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Class size a local issue, ministry says
The provincial government won’t get involved with province-wide concerns over shop class sizes – despite its current push for an increased interest in careers in trades.
In an emailed statement to The Progress, the Ministry of Education outlined several initiatives for boosting youth interest in trades careers, but stated that “conversations on specific class sizes are determined at the local level between teachers, principals, and district superintendents.”
According to the Ministry of Jobs, Tourism and Skills Training, one of its key goals is to increase the number of students going directly into trades and technical training after graduation by 50 per cent – from 4,000 to 6,000 annually. In that, it’s working on several initiatives, including one that specifically targets middle school aged students.
The ministry’s comments follow revelations made last week in The Progress that award-winning industrial education teacher Eric Munshaw was resigning. After years of trying to advocate for better safety practices, he said he’d lost confidence in the education system.
His story generated province-wide attention with other media outlets, including interviews with CBC, CKNW and Global News. As well, as of Wednesday, The Progress website had 57 comments from concerned teachers, parents, and past students from around the province.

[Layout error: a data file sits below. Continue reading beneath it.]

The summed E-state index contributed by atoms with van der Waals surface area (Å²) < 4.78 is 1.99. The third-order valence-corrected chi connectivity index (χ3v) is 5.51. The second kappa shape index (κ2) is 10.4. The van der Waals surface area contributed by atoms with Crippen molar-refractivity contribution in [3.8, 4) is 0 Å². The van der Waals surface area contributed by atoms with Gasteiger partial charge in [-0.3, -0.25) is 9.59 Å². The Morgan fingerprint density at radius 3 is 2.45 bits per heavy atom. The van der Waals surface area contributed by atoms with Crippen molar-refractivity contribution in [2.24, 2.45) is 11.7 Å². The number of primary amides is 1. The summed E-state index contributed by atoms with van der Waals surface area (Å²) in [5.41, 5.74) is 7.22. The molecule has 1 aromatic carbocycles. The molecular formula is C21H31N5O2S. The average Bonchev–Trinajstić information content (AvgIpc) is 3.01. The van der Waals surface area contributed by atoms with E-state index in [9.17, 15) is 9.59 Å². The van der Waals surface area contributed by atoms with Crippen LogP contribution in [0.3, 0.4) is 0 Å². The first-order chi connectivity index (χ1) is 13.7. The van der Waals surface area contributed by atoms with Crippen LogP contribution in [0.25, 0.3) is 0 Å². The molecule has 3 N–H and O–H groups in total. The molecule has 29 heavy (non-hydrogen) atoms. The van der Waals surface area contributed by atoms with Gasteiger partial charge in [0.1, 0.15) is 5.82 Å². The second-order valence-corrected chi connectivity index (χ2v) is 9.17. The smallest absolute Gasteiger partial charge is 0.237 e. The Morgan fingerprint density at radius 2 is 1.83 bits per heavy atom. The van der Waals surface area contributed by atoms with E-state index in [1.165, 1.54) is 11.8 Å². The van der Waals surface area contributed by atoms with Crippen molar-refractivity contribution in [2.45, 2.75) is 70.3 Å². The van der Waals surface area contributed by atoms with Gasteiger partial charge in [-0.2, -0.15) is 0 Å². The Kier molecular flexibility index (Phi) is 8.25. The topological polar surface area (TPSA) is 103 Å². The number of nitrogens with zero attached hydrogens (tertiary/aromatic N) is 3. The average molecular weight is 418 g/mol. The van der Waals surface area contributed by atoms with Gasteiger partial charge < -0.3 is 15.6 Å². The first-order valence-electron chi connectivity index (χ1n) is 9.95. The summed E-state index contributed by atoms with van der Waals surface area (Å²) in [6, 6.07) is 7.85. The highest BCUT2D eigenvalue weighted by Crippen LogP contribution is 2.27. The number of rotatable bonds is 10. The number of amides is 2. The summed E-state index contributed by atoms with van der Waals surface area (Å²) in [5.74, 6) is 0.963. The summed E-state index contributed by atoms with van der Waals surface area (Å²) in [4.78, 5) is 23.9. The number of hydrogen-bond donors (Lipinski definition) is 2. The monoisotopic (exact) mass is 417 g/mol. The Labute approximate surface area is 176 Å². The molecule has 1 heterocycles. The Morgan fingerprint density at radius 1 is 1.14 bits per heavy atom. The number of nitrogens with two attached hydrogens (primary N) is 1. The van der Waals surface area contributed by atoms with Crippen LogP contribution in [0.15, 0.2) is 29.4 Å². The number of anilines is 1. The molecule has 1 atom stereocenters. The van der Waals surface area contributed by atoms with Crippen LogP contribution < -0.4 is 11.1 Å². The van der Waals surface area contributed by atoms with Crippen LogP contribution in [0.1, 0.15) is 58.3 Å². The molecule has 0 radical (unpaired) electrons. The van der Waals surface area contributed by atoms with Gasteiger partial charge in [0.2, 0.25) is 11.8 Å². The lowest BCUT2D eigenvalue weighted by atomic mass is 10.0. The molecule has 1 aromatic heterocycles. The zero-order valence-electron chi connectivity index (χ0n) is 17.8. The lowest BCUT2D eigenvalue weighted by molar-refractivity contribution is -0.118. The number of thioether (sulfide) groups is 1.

Munshaw thinks the ministry’s response is a missed opportunity. Without enough equipment and supervision to accommodate overcrowded classrooms, the province is in fact losing students, he said.
For years, shop classes ranged between 20 and 24 students in rooms designed for 24 work stations. But because class size regulations were never officially stipulated, when Bill 33 was passed by the Ministry of Education in 2009, the number of students increased across the province.
Bill 33, among other things, enabled class size in grades 4-7 to exceed 30 students with teacher consent, and in grades 8-12 with teacher consultation.
Munshaw calls that practice questionable. Some teachers, he said, feel pressured into agreeing to larger class sizes regardless of safety.
“We’re kneecapping the education system,” he said. “We’ve got classes so loaded, kids are lining up, they’re frustrated, they’re bored because they can’t get onto the equipment. We’re dumbing down the educational experience to the point kids don’t want to pursue it.”
He doesn’t understand why the provincial government and district policy makers won’t take action.
“Trades is the economic driver for our province – it would be stupid not to support it,” he said.
Munshaw’s actions have got the attention of at least one Chilliwack school trustee.
Newly elected school trustee Dan Coulter, who, himself, was paralyzed from the waist down in a workplace accident, and who ran on a platform of both trades, and class size and composition, intends to investigate the concerns further.
“I’d hate to see safety compromised,” said Coulter.
“I can see how in other classes those larger class sizes not being as crucial, but for a shop class, you could almost make that an exception… especially if a shop class has only been designed for 24 students.”